The school cap is back - but not as Just William knew it

Worry over the effects of sun on young skins has revived an institution , reports Ros Wynne-Jones
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The Independent Online
It was a curious spectacle fora Home Counties school playground. As the bell rang for playtime, an army of pint-sized Lawrence of Arabia clones charged into the schoolyard adjusting their legionnaire's caps against the brilliant sunshine.

The school cap, once as synonymous with schoolboys as short trousers, has been reinvented. Gone is the little woollen cap that Just William would pull over his eyes to avoid the stern gaze of mother. In its place, a cap with flaps to protect young, fair skin against Britain's increasingly hot summers is becoming common.

"It's to protect us against the sun," said eight-year-old Anthony Griffiths. "The flap at the back protects your neck and the front protects your eyes. It's to stop cancer getting you."

The caps issued to pupils at Oaklands junior school in Crowthorne, Berkshire, are effectively baseball caps with flaps. Fashion-conscious young things have already customised them by tucking the flaps in to make a baseball cap - which, for ultimate playground hip, is then worn back to front.

David Beazer, 11, an advocate of the back-to-front view of fashion, says it's "cool" to be able to wear baseball hats to school. "You have to tuck the flaps in, though, otherwise you look as if you've got blue hair."

"Or girls' hair," puts in another boy, who did not want to be named for fear of reprisals from pig-tailed classmates. "You don't want people thinking you're a girl."

Unlike the gender-specificcaps for boys and berets or boaters for girls, the legionnaire's caps are unisex. Girls have welcomed them as warmly as the boys. "I really want to get one," said Camille Hoffman, 10. "It gets very hot in our playground in the summer, but it's definitely a fashion thing too."

At Oaklands, the idea came from the headteacher and a GP, Dr Carol Oakley. "We were worried that there were kids out in the midday sun without protection," said Dr Oakley. "Children are more easily educated and influenced, so we also wanted to get them to think about the sun while they were young."

APC Schoolwear, which supplies the school, says it now includes legionnaire's caps in its catalogue and they have been taken up by at least 50 schools across the country.

"We started supplying baseball caps a couple of years ago and then legionnaire's caps last year," says Carol Hughes, sales manager. "There is a serious concern about skin cancer, but it's also part of the Americanisation of school uniform - it started with sweatshirts but now it's rollnecks and caps. The independent schools have kept the traditional caps, but in most state schools there hasn't been a school cap for at least 15 years.

"Primary schools are now going for a more casual, informal look which is a nice option for parents because the clothes are easier to wash, but the clothes also keep the identity of the school through the logo."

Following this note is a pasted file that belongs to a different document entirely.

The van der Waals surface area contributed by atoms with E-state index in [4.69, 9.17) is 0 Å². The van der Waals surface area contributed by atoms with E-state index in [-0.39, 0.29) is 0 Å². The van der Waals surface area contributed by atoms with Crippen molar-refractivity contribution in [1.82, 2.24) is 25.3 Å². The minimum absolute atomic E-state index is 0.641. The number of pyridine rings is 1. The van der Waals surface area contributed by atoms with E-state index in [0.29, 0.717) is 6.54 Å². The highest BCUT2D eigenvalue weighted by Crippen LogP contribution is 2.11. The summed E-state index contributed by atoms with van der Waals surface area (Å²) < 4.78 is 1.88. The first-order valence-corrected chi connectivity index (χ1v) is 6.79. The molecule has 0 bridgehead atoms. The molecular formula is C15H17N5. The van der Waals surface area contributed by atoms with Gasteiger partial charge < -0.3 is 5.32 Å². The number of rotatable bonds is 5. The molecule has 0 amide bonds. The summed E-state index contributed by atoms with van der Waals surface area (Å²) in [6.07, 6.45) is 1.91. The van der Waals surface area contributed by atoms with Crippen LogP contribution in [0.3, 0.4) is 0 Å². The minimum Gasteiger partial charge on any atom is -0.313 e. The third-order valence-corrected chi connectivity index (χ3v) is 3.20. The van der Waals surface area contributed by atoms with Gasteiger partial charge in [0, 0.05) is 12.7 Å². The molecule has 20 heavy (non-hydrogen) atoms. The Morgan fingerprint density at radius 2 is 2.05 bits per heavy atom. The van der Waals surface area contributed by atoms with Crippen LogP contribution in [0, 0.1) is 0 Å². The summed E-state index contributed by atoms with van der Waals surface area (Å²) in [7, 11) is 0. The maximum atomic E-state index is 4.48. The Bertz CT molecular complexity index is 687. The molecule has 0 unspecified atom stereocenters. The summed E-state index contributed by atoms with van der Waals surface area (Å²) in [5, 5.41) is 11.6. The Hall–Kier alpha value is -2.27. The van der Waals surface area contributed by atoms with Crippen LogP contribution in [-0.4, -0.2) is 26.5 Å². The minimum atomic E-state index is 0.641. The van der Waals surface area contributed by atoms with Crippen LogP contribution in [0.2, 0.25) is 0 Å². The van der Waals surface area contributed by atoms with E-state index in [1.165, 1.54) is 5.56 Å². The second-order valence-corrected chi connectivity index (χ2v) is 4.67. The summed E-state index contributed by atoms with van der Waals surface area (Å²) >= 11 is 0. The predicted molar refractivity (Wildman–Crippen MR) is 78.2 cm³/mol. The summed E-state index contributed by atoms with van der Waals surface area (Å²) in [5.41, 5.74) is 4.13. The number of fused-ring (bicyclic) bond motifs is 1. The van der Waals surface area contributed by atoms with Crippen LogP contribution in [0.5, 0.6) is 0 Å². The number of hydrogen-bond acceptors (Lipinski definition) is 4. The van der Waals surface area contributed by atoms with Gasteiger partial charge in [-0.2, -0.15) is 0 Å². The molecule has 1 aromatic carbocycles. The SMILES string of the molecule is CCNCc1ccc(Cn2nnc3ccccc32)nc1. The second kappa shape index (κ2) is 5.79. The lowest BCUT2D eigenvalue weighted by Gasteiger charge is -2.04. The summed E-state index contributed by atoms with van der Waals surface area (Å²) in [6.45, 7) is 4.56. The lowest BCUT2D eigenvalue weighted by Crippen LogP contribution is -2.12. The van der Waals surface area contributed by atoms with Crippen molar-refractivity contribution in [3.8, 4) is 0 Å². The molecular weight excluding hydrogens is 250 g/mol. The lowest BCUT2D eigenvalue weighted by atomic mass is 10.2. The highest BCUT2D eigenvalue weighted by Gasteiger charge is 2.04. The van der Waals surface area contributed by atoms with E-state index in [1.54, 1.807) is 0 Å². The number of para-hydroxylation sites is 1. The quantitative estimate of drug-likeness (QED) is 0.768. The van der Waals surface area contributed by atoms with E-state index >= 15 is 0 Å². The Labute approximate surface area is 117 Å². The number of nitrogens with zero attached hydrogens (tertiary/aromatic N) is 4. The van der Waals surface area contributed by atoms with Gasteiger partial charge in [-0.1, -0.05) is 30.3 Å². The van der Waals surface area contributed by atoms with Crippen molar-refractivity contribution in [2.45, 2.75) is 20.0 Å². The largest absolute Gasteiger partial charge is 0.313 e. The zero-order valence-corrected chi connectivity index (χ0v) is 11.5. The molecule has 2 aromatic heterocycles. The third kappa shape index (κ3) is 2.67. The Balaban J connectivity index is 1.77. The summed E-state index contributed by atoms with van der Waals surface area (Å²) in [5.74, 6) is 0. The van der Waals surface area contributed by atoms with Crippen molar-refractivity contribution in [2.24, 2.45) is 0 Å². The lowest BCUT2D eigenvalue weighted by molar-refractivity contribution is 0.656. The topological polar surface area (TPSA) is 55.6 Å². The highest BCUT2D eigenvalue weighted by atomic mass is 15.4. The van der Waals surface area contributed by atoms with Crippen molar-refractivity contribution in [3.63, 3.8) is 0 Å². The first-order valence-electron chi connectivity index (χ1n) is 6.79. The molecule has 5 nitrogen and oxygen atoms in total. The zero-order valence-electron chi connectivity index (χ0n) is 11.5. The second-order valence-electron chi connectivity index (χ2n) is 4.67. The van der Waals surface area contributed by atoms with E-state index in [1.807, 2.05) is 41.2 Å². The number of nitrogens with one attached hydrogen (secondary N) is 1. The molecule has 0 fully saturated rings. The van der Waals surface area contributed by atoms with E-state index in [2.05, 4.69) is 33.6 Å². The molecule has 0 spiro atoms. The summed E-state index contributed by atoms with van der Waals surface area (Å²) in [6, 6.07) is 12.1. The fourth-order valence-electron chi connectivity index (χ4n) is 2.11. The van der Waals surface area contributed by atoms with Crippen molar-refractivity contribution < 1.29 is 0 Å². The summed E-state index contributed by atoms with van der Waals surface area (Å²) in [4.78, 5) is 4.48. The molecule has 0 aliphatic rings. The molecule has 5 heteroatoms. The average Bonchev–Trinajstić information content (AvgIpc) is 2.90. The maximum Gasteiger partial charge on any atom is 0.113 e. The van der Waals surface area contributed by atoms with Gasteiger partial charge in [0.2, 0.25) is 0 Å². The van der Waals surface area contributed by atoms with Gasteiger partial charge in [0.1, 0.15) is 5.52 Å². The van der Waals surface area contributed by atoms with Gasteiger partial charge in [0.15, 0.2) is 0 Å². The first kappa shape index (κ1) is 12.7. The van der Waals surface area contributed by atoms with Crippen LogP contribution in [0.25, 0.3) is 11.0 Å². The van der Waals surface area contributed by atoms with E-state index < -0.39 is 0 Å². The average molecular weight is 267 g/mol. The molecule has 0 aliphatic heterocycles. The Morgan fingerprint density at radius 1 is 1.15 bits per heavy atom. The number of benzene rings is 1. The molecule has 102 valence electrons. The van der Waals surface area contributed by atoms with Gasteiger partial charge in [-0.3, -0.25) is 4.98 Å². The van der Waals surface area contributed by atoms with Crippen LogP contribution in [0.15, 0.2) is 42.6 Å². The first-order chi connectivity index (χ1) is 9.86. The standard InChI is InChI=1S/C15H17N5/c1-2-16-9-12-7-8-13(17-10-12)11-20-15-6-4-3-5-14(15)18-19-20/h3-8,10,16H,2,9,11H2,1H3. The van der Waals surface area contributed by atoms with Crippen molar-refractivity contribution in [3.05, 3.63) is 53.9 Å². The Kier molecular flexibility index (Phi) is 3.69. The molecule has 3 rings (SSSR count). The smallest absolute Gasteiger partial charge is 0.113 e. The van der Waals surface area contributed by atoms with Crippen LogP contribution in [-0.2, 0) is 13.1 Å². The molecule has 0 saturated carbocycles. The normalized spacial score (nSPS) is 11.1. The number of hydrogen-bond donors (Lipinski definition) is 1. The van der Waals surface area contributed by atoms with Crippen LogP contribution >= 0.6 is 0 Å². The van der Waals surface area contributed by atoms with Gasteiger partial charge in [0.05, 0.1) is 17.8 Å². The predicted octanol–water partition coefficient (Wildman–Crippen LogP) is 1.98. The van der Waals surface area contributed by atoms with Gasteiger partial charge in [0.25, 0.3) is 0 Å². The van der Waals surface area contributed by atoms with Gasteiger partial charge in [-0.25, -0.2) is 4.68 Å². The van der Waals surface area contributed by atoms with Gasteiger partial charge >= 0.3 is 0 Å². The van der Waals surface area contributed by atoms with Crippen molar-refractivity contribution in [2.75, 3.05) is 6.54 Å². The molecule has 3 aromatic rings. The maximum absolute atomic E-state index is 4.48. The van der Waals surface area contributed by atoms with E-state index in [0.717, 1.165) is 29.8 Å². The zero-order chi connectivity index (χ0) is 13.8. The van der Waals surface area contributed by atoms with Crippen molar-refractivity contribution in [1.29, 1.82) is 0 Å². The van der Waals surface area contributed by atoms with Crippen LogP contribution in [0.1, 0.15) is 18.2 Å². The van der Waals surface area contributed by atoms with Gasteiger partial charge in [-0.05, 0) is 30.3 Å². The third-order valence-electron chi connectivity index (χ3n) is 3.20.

The heat of last summer saw many schools asking for sunhats and APC now supplies legionnaire's caps throughout theSouth-west and in Wales, Birmingham, Yorkshire and Norfolk.

Where once it was a punishable offence not to be wearing a cap on school premises, health-conscious Nineties children wear their caps with pride. When pupils at Oaklands debated school uniform, most said they were in favour and suggested that caps be allowed as an optional extra.

But is this trend to casual schoolwear undermining the fabric of society? What will happen to discipline if children start appearing in mirror shades and high-fiving their way US-style through school corridors istening to hip-hop? Isn't the point of school uniform that the kids hate it? Sue Baughan, headteacher at Oaklands, believes her charges look just as smart in regulation sweatshirts as in navy-blue knitted jumpers. The legionnaire's caps, meanwhile, are at least all a uniform colour now, unlike last summer when it was so hot the children were allowed bring their own hats in.

"I am a believer in uniform as a leveller," Ms Baughan says. "You only have to see the children at school discos to know what a nightmare it would be without it. If you look at one of our school assemblies, you couldn't say the children don't look smart, even if they are more casual nowadays. I know some schools wouldn't allow it, but the parents here were in favour because the sweatshirts are easier to wash and the hats provide protection against skin cancer."

David Evans, headteacher of High Cross primary school in Newport, South Wales, feels his pupils look a lot tidier with hats and sweatshirts bearing the school logo. "It's a corporate image," he says. "When we go on educational trips the children look like a disciplined body of six-year-olds. We have large open grounds here and we have been very concerned about children's skin even during the 15-minute break, but especially at times like sports day. In Australia, schools believe it is necessary and now Britain's summers are hotter we have to take it seriously as well."

Brent Knoll primary near Highbridge, Somerset, has already sold out of its first order of legionnaire's caps. Like High Cross and Oaklands, it is the first summer it has considered such an addition to school uniform. Jean Fice, the school secretary, explains: "Our motto here is, 'The sun has got his hat on' and so should our pupils."

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